There were nearly 50 amendments to the 2013 budget. Each one had to be read aloud for a separate vote. The action included a couple of reconsidered votes, one of which required telephone outreach to Council President Bridget Rivers after she had gone home.

Budget consultant David Kochel shepherded the council through the whys and wherefores of the changes, but said the bottom line was the same as the budget introduced in April. The next step is to publish the amendments and then on June 17 there will be a public hearing and final adoption.

The city is six months into the calendar year budget, meaning salaries and expenses have already been paid out for that period in temporary appropriations. The agenda for June 17 contains another $3,757,000 temporary appropriation for July.

Due to last-minute changes and one addition of $10,000 more for the summer youth employment program, the final numbers will not match the handout from the meeting. Bloggers will have until next Monday to sort things out for the readers.


Wednesday, June 12, 2013

Independent Mustapha Muhammad Launches Web Site

In fairness, I am publishing a link to Mustapha Muhammad's web site. He and D. Scott Belin met the June 4 deadline to file for mayor of Plainfield. They will face Democrat Adrian Mapp, winner of the June 4 primary, and Sandy Spector, who is unopposed as the Republican candidate for mayor.

Click here to view Mustapha Muhammad's web site

D. Scott Belin Announces Mayoral Candidacy

Independent candidate for Mayor D. Scott Belin has issued a press release regarding why he is running:

D. Scott Belin Announces Mayoral Candidacy
Put Plainfield First!
Plainfield, N.J. — June 12, 2013D. Scott Belin announces his candidacy to be the next mayor of the City of Plainfield, NJ.
“Many citizens have asked for a choice in the general election and are seeking a true change in Plainfield’s leadership,” said D. Scott Belin. “Today, I announce my candidacy for the position of Mayor of Plainfield, NJ. Like many of Plainfield’s citizens, I have patiently waited for our city to be put on the right path; only to see it continue to be second to party politics with little progress. Once again, we are being promised a new party hopeful, a scenario that seems very much like what we saw two terms ago. When a decision is made by the party leaders before the primary, Plainfield’s citizens are being provided little choice. My candidacy changes this and reflects the democratic process, by giving the voters a choice come November. We, in Plainfield, now have a choice from a future looking very much like the past. We hear promises to unite, move Plainfield in a new direction and vague plans for success.  History has shown us these promises are followed by a short honeymoon, political party discord and plans that do not benefit Plainfield; leading to resident disappointment. We in Plainfield deserve better. We can do better, we must be better. We can start by showing we are ready to be the best Plainfield we can – and Put Plainfield First! We need a Mayor who prioritizes the needs of Plainfield first. A candidate that knows Plainfield’s history its’ significance to the region, who remembers what it once was, where it is today and what it must be in the future to be successful. I am that candidate. My administration will be all inclusive, not driven by party affiliation, economic status, race or creed. My administration will seek the best and brightest. Plainfield must have a city government that draws on all to be its best. We must include all in the city, not just a select few. We must bring in new ideas and talent, not recycle the same candidates. Plainfield has a choice, vote for a true change, D. Scott Belin and move forward or choose to continue as we have done in the past, expecting different results.”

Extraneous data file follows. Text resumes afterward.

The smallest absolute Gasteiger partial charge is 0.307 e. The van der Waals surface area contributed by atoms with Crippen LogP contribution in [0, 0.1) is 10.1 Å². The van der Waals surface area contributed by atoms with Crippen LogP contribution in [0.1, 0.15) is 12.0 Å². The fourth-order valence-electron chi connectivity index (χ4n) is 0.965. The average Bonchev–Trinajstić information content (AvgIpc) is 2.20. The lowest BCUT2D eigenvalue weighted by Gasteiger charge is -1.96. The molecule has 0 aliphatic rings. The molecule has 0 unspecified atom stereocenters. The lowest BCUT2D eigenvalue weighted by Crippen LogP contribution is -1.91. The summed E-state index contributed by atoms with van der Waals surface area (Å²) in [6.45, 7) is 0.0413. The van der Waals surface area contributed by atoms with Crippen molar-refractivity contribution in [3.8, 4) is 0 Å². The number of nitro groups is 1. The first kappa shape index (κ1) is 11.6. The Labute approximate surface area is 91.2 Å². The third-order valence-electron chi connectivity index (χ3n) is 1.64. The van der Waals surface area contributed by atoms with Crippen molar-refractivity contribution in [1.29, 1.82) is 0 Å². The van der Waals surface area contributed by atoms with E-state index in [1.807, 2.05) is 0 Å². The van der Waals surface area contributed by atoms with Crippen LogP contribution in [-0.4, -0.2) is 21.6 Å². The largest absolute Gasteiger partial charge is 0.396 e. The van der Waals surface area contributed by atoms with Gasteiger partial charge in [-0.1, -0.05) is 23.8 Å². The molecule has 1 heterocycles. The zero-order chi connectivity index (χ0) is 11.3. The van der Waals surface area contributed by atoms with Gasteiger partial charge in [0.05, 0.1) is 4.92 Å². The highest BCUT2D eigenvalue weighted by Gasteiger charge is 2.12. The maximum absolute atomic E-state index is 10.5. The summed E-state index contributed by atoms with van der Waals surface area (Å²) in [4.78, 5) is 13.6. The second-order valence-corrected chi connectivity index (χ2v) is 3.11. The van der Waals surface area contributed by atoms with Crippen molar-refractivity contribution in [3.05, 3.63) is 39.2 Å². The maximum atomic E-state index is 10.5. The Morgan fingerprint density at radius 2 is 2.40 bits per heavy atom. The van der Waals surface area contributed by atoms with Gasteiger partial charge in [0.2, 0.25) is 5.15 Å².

June 12, 2013

D. Scott Belin is a lifelong Plainfield resident, a graduate of Plainfield High School, Rutgers University, and is a certified Project Management Professional.  Mr. Belin has served on the city’s Zoning Board for many years and presently is Chairman. Mr. Belin has over 30 years of business experience, is a business consultant and CEO of DSB Professional Services, LLC. 

Liquor Licenses Up For Consideration Tonight

The City Council's June agenda-fixing session is tonight, at 7:30 p.m. in City Hall Library, 515 Watchung Ave.

The date and place deviate from the usual 2013 schedule

Dr. Yood has covered many of the topics up for consideration and Plaintalker may write more between now and the June 17 regular meeting  At 8:30 tonight, the council will hold a special meeting on budget amendments.

Meanwhile, here is another topic: